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Topic: what input pin is it using? (Read 19208 times) previous topic - next topic


if im using a hall sensor it is high or low
i no there will be 6 triggers a revolution
we no what short of speeds we are looking at
what else we looking at apart from the mechanical side?


Hall switch operates ON/OFF.

Hall sensor linear type is analog -but- digital read pin triggers ON/OFF when voltage passes the switch points so you can use the linear type either way.

6 triggers per revolution... not 60?
With 60 the triggers per second is same as rpm, with 6 it is rpm/10.

I think that you could get by polling all 3 sensors at once by Port read and process the 3 bits at 10,000, maybe more triggers per second continuous if you don't do heavy processing.

If you don't do continuous reads, say capture and store 100 to 500 reads in an array and then process those while not reading then you could capture higher rates, possibly over 50,000 triggers per second and still sample and control more than 10x a second.

My ultrasonic sensor code has a while loop that does a digital read, unsigned long increment and unsigned long compare that runs just about 1 million times a second. I am being conservative in my estimates above because I can't be sure what your processing entails.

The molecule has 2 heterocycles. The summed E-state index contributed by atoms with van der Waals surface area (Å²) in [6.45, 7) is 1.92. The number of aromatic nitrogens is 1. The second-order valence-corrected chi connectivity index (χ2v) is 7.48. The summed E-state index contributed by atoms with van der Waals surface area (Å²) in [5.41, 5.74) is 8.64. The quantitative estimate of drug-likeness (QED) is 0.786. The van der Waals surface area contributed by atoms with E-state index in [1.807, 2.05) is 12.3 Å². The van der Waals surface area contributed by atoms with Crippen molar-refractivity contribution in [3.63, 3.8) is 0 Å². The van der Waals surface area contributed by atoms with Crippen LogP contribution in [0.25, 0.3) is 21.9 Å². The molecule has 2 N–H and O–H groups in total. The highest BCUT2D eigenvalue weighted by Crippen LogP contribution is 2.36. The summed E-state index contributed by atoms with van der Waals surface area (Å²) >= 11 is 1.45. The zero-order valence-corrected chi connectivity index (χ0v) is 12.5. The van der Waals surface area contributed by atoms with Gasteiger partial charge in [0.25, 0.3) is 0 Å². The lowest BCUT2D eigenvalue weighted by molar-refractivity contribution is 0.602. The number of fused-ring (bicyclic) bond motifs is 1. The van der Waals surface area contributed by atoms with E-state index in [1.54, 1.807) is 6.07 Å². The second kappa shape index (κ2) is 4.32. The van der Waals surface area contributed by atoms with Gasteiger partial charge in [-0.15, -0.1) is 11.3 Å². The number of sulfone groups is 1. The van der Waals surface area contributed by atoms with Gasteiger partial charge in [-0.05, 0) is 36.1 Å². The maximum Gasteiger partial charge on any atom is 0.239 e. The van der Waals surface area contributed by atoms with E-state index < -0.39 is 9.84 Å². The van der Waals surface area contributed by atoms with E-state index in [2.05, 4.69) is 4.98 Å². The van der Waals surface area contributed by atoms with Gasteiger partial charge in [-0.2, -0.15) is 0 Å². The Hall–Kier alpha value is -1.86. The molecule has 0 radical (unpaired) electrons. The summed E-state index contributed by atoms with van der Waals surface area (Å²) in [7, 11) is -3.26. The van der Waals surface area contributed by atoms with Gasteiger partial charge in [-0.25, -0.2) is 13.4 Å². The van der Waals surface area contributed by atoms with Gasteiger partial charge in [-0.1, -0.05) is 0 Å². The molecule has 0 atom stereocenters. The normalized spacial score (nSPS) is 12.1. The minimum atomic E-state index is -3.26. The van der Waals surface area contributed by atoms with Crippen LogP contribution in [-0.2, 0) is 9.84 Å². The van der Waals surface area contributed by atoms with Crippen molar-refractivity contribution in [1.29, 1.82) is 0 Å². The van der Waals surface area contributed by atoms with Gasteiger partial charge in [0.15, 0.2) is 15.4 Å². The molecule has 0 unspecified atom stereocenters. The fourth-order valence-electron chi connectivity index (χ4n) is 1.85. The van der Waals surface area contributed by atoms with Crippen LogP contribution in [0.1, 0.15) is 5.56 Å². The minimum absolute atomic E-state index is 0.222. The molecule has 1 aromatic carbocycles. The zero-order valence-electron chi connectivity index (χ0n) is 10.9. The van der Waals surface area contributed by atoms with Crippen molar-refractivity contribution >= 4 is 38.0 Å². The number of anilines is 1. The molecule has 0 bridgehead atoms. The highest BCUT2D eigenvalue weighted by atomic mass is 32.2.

Nick Gammon on multitasking Arduinos:
1) http://gammon.com.au/blink
2) http://gammon.com.au/serial
3) http://gammon.com.au/interrupts


It does occur to me that you could write test programs reading the pins in a loop just to see how fast you can do it --- as long as the data doesn't matter. You can set them INPUT HIGH or pull them down through a 10k or higher (better) resistor or just let them float. Do all the things you would do with real data except run the car, you can get a good idea of what's possible.

Read all the pins at once for best results. Well, using AVR code in the sketch may save more cycles but I'm not the person to say those steps -- I do what I need without.

Nick Gammon on multitasking Arduinos:
1) http://gammon.com.au/blink
2) http://gammon.com.au/serial
3) http://gammon.com.au/interrupts


yes the 60 trigger was with the old sensor i was thinkthing of putting the new sensor somewhere else hence now 6 trigger
here is the code i have at mo:
i no there is delays in it but when they are active the hall will not be being used
i would like to put all what we have been talking about in where it says (auto mod)

Code: [Select]

#include <AH_EasyDriver.h>

//AH_EasyDriver(int RES, int DIR, int STEP, int MS1, int MS2, int SLP);
AH_EasyDriver stepper(200,2,3,4,5,6);    // init w/o "enable" and "reset" functions

int tempsensor     = A1;
int brack          = 12;
int pump           = 13;
int automanual     = 11;
int overtempled    = 10;

int previous = 0;                       // the previous reading from the analog input
bool DoneInitialization = false;

void setup() {
  stepper.resetDriver();                  // reset driver
  stepper.enableDriver();                 // enable driver
  stepper.setMicrostepping(3);            // 0 -> Full Step                               
                                          // 1 -> 1/2 microstepping
                                          // 2 -> 1/4 microstepping
                                          // 3 -> 1/8 microstepping
  stepper.setSpeedRPM(50);                // set speed in RPM, rotations per minute